Skirting the issue of uniforms
There are many good reasons I could give for why I want my daughter to play field hockey. I could say that I want her to learn how to be a team player, to be well coordinated. Or that I think it's important for a 12-year-old girl to get physically tired, so tired that she won't argue about clearing the dishes off the table or finishing her homework, too tired even to IM her friends. (Like that's ever going to happen.)
Then there's Title IX. I love Title IX. I love having a daughter who benefits from Title IX. These are all perfectly valid and plausible causes. Unfortunately all of them are rational lies. Rational lies are what you tell when you're trying to rationalize.
The real reason I want my daughter to play field hockey is the skirt.
The blue plaid skirt that is the pièce de résistance of the girls' field-hockey uniform at my daughter's school. (As opposed to boys' field hockey, which I guess would be lacrosse.)
If she makes the team, she gets the skirt. I want the skirt. It's so much cuter, hipper, and cooler than any gym outfit or school uniform that I can remember. But I can't have it. It's not my school. It's not my time. So I have to be content to live through her. Just in this instance, I promise you.
I don't want to be a vicarious mom. I have my own life, thank you very much. (I know it's here somewhere. Perhaps under a pile of papers.) But I love my daughter, and I love this crazy sport: the click-clack crashing of the sticks, the running up and down the field, the white shirts, the plaid skirts.
It is almost too wonderful for words. But not quite.
I'm sure there was field hockey in southern California when I was growing up, but somehow it passed me by. I swam, I golfed, I volleyed, I arched, but I never got to be part of a sport that had a skirt requirement. I can't help feeling deprived because of this.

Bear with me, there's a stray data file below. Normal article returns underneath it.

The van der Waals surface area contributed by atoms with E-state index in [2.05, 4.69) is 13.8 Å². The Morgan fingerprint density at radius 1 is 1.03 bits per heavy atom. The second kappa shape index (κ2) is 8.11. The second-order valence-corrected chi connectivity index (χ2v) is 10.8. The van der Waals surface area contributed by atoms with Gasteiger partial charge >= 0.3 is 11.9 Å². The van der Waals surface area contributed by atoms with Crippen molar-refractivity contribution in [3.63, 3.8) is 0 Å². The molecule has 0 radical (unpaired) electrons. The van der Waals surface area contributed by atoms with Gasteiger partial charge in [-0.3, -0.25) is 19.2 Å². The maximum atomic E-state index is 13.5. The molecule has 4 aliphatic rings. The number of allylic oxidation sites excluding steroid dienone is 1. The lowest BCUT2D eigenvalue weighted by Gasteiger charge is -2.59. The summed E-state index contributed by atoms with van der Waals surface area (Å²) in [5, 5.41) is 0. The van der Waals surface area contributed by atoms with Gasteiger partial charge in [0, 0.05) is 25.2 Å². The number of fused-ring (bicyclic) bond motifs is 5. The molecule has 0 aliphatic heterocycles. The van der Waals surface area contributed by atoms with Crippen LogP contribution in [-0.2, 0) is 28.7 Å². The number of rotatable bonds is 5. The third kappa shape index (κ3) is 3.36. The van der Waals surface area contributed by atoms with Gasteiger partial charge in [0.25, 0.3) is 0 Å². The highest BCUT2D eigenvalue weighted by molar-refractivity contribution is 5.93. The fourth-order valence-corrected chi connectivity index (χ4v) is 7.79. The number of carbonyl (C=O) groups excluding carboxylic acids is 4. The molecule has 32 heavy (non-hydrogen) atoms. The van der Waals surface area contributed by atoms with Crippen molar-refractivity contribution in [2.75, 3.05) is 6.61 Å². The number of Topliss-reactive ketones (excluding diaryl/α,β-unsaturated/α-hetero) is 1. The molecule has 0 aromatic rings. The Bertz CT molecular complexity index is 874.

I keep asking my daughter to see if she can get an extra uniform in my size. She thinks I'm kidding, so she laughs and says, "Oh, Mom." If she knew the truth, she wouldn't think it was funny. She'd think it was totally weird. And she'd be right.
I had my shot at miniskirts, back when I was 12. And I have no problem wearing the "mother mini," which is more or less the length that Florence Henderson wore on "The Brady Bunch." That's what I've become: A brunette Carol Brady. (Does that mean I'm Carol Brunette?) I don't mind. But just once I wish I could whack my way across an autumn field, playing the game like all the other girls, with strength, stamina, camaraderie, and pizzazz.
No, actually, I don't. I just want to wear the skirt.
Life isn't supposed to be about fashion, but sometimes life is wardrobe. Sometimes what you wear defines who you are, if only in part, or for a time. I want my daughter to be what that skirt means to me. I want her to be hardworking, fun-loving, team-spirited, spunky, funky, running full out, a believer and an achiever.
And I want her to be all this in a really awesome outfit.
Is that too much for a mother to ask?
And if not her, then me. Or better yet, both of us. Her in her way, me in mine. Age-appropriate goals and clothing.
But why not, just this once, in matching field-hockey skirts?